Age factor for Juvenile Crimes in India should be 16, not 18. Why and why not?

3,126 Views Updated: 26 May 2018
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Age factor for Juvenile Crimes in India should be 16, not 18. Why and why not?

Children are believed to be the gifts of God and are the hopes for the future of India. It is considered essential to provide them maximum opportunities in a healthy environment to ensure that they grow physically and mentally strong, and become morally responsible citizens of India.

However, due to reasons hard to explain, a few children grow as rebels and engage in criminal activities which are known as juvenile crimes. According to the figures of National Crime Records Bureau, the juvenile crime rate has increased to an alarming 47%, from 22740 cases in 2010 to 33526 in 2014.

Some of the serious crimes committed by juveniles:

• December 16, 2012 – 23-year-old girl, Nirbhaya, was abducted, brutally raped and murdered in a moving bus in south Delhi. Of the 4 accused, one was a juvenile.

• November 19, 2013 – A group of 5 minors, after escaping from a Juvenile Home, murdered a jeweller’s wife at Mayur Vihar, Noida and fled with a loot of 50 kg silver and 10 lakhs cash from the house.

• October 17, 2013 - An infant was kidnapped and raped by two juveniles in Nangloi, West Delhi.

• August 22, 2013 – A 22-year-old photojournalist was gang raped by 5 persons inside the deserted Shakti Mills Compound, South Mumbai. One of the rapists was a juvenile.

• December 24, 2015 – Three juveniles started firing indiscriminately, killing a policeman and critically injuring their target who was a criminal himself. This happened at the Karkardooma Court Complex in East Delhi.

• February 4, 2016 – 17-year-old boy, released for his good behaviour from a juvenile home, strangled an aged woman in BK Dutt Colony, South Delhi.

• March 24, 2016 – A doctor was beaten to death by four juveniles in Vikaspuri, West Delhi.

• April 6, 2016 – Two juveniles shot dead a cab driver, dumped the body and fled with the car in Mundka, West Delhi.

It is very disturbing to note that over 50% of juvenile crimes are related to sex offenses. There were 8676 cases of rape or assault on women committed by juveniles. With the increasing number of juvenile crimes, the safety of women is indeed a very big threat. According to NCRB, Juvenile criminals, aged between 16 and 18, were responsible for more than 60% of the crimes against minors. In Tamil Nadu, the statistics state that the majority of the young offenders live with their parents, so the general perception that only homeless children tend to grow as law offenders is false.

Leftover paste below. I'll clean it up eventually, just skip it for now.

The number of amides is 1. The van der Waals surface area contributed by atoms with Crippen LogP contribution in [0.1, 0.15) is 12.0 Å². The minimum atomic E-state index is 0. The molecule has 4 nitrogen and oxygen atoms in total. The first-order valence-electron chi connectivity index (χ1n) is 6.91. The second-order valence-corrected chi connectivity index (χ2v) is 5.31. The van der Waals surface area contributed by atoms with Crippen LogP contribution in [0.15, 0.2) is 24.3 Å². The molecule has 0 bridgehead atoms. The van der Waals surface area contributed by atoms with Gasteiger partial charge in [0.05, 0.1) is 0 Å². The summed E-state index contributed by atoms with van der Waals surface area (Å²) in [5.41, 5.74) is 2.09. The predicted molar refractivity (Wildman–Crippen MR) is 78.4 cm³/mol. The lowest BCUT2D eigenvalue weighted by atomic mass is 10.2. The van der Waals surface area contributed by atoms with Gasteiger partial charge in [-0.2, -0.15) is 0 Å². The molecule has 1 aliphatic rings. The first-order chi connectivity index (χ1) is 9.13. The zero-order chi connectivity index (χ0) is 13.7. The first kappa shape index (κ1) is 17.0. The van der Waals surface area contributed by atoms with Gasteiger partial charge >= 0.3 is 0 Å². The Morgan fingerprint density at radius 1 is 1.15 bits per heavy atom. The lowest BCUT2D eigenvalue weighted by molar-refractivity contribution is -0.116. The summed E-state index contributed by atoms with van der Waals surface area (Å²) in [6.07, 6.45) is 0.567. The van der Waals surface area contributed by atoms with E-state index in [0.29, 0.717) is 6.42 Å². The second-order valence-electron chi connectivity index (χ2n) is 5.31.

As per law, an adult can face a life term if convicted of rape. However, for juveniles (under 18), they were tried by the Juvenile Justice Board and sent to a juvenile home for three years for the same rape offense.

After the Nirbhaya rape and murder case, Juvenile Justice Act, 2015 (Care and Protection of Children) was passed by the Government of India, replacing the existing Juvenile Justice Act, 2000. As per the new law, juveniles aged above 16 who are involved in heinous crimes can be tried in the court of law as adults. As per the previous law, juveniles below 18 cannot be tried as adults. The new Act came into force on January 15, 2016.

As per the previous Juvenile law, youngsters even after committing serious crimes had the liberty of walking out free after three years. One senior police officer from Delhi had even commented that police force was helpless while tackling juvenile criminals, as the punishment for their crimes was negligible and the younger criminals were well aware that their age was at their side to get away from their wrong doings.

The present Juvenile Justice Act 2015 does not give such liberties as the age limit is 16 for juvenile crimes and the criminals above 18 will be treated in the same way as in the case of other adult criminals. This should certainly produce a sense of fear in the minds of the younger ones before they commit any serious crimes.

The reduction of age limit from 18 to 16 for juvenile crimes is, therefore, a change that should be considered as a welcoming change. What is your call?

Posted by: ramaswamy_narayan Posts: (10) Opinions: (597) Points: 3,585 Rank: 33

If such criminals coming within the range of 16 - 18 are convicted, amongst which age group offenders will they be locked? I mean whether they will be lockedg amongst the  convicts whose age comes in between 30 and above? Isn't that more dangerous ?

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